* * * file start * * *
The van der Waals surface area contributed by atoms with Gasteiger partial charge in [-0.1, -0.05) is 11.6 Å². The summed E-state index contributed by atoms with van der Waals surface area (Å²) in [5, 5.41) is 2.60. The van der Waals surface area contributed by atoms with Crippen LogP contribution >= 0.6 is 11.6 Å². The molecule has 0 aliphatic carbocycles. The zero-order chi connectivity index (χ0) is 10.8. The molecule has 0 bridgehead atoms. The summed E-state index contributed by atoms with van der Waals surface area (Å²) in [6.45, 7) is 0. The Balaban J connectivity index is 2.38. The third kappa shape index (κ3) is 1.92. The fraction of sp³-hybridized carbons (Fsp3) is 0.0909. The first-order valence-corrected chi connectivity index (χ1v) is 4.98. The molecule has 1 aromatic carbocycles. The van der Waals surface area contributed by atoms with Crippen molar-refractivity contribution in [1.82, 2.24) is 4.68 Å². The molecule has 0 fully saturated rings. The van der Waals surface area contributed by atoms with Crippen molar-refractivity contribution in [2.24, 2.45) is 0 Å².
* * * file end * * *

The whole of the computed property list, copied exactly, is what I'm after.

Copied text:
The van der Waals surface area contributed by atoms with Gasteiger partial charge in [-0.1, -0.05) is 11.6 Å². The summed E-state index contributed by atoms with van der Waals surface area (Å²) in [5, 5.41) is 2.60. The van der Waals surface area contributed by atoms with Crippen LogP contribution >= 0.6 is 11.6 Å². The molecule has 0 aliphatic carbocycles. The zero-order chi connectivity index (χ0) is 10.8. The molecule has 0 bridgehead atoms. The summed E-state index contributed by atoms with van der Waals surface area (Å²) in [6.45, 7) is 0. The Balaban J connectivity index is 2.38. The third kappa shape index (κ3) is 1.92. The fraction of sp³-hybridized carbons (Fsp3) is 0.0909. The first-order valence-corrected chi connectivity index (χ1v) is 4.98. The molecule has 1 aromatic carbocycles. The van der Waals surface area contributed by atoms with Crippen molar-refractivity contribution in [1.82, 2.24) is 4.68 Å². The molecule has 0 fully saturated rings. The van der Waals surface area contributed by atoms with Crippen molar-refractivity contribution in [2.24, 2.45) is 0 Å².